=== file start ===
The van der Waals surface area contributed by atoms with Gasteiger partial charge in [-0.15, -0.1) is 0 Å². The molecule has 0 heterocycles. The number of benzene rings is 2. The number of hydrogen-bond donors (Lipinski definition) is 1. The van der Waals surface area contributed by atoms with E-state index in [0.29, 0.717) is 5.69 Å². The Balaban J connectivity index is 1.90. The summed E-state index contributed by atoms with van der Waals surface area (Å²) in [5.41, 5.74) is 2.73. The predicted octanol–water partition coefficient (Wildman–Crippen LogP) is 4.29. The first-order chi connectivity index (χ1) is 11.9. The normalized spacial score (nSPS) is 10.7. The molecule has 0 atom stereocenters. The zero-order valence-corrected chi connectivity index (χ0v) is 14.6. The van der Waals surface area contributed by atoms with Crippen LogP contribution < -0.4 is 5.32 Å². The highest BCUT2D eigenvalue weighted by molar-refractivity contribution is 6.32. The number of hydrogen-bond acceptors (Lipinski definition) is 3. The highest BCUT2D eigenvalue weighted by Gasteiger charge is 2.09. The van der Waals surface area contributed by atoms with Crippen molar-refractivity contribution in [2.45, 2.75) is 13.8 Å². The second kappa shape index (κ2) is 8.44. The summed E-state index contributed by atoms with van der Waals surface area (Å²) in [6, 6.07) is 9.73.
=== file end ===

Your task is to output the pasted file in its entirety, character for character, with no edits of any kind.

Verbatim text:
The van der Waals surface area contributed by atoms with Gasteiger partial charge in [-0.15, -0.1) is 0 Å². The molecule has 0 heterocycles. The number of benzene rings is 2. The number of hydrogen-bond donors (Lipinski definition) is 1. The van der Waals surface area contributed by atoms with E-state index in [0.29, 0.717) is 5.69 Å². The Balaban J connectivity index is 1.90. The summed E-state index contributed by atoms with van der Waals surface area (Å²) in [5.41, 5.74) is 2.73. The predicted octanol–water partition coefficient (Wildman–Crippen LogP) is 4.29. The first-order chi connectivity index (χ1) is 11.9. The normalized spacial score (nSPS) is 10.7. The molecule has 0 atom stereocenters. The zero-order valence-corrected chi connectivity index (χ0v) is 14.6. The van der Waals surface area contributed by atoms with Crippen LogP contribution < -0.4 is 5.32 Å². The highest BCUT2D eigenvalue weighted by molar-refractivity contribution is 6.32. The number of hydrogen-bond acceptors (Lipinski definition) is 3. The highest BCUT2D eigenvalue weighted by Gasteiger charge is 2.09. The van der Waals surface area contributed by atoms with Crippen molar-refractivity contribution in [2.45, 2.75) is 13.8 Å². The second kappa shape index (κ2) is 8.44. The summed E-state index contributed by atoms with van der Waals surface area (Å²) in [6, 6.07) is 9.73.